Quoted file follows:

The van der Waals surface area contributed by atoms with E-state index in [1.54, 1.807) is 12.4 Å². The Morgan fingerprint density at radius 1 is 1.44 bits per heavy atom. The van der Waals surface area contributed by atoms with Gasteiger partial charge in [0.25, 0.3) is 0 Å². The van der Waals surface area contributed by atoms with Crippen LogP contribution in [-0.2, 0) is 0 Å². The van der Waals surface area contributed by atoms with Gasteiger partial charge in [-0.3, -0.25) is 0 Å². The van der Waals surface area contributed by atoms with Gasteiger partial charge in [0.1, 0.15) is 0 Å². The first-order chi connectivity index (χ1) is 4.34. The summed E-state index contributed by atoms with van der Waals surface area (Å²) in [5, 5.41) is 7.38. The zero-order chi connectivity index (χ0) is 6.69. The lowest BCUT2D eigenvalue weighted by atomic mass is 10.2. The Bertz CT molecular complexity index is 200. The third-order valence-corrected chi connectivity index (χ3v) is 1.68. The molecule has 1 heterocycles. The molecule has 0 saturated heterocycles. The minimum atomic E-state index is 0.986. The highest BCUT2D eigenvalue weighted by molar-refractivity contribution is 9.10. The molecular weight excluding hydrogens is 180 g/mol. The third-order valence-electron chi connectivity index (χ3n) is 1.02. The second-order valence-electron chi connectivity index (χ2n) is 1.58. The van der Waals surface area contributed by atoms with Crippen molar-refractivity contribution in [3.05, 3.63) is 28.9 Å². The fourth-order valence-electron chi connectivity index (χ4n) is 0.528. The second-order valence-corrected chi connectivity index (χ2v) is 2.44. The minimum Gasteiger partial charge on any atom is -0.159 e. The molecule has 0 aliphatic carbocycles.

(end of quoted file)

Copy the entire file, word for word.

The van der Waals surface area contributed by atoms with E-state index in [1.54, 1.807) is 12.4 Å². The Morgan fingerprint density at radius 1 is 1.44 bits per heavy atom. The van der Waals surface area contributed by atoms with Gasteiger partial charge in [0.25, 0.3) is 0 Å². The van der Waals surface area contributed by atoms with Crippen LogP contribution in [-0.2, 0) is 0 Å². The van der Waals surface area contributed by atoms with Gasteiger partial charge in [-0.3, -0.25) is 0 Å². The van der Waals surface area contributed by atoms with Gasteiger partial charge in [0.1, 0.15) is 0 Å². The first-order chi connectivity index (χ1) is 4.34. The summed E-state index contributed by atoms with van der Waals surface area (Å²) in [5, 5.41) is 7.38. The zero-order chi connectivity index (χ0) is 6.69. The lowest BCUT2D eigenvalue weighted by atomic mass is 10.2. The Bertz CT molecular complexity index is 200. The third-order valence-corrected chi connectivity index (χ3v) is 1.68. The molecule has 1 heterocycles. The molecule has 0 saturated heterocycles. The minimum atomic E-state index is 0.986. The highest BCUT2D eigenvalue weighted by molar-refractivity contribution is 9.10. The molecular weight excluding hydrogens is 180 g/mol. The third-order valence-electron chi connectivity index (χ3n) is 1.02. The second-order valence-electron chi connectivity index (χ2n) is 1.58. The van der Waals surface area contributed by atoms with Crippen molar-refractivity contribution in [3.05, 3.63) is 28.9 Å². The fourth-order valence-electron chi connectivity index (χ4n) is 0.528. The second-order valence-corrected chi connectivity index (χ2v) is 2.44. The minimum Gasteiger partial charge on any atom is -0.159 e. The molecule has 0 aliphatic carbocycles.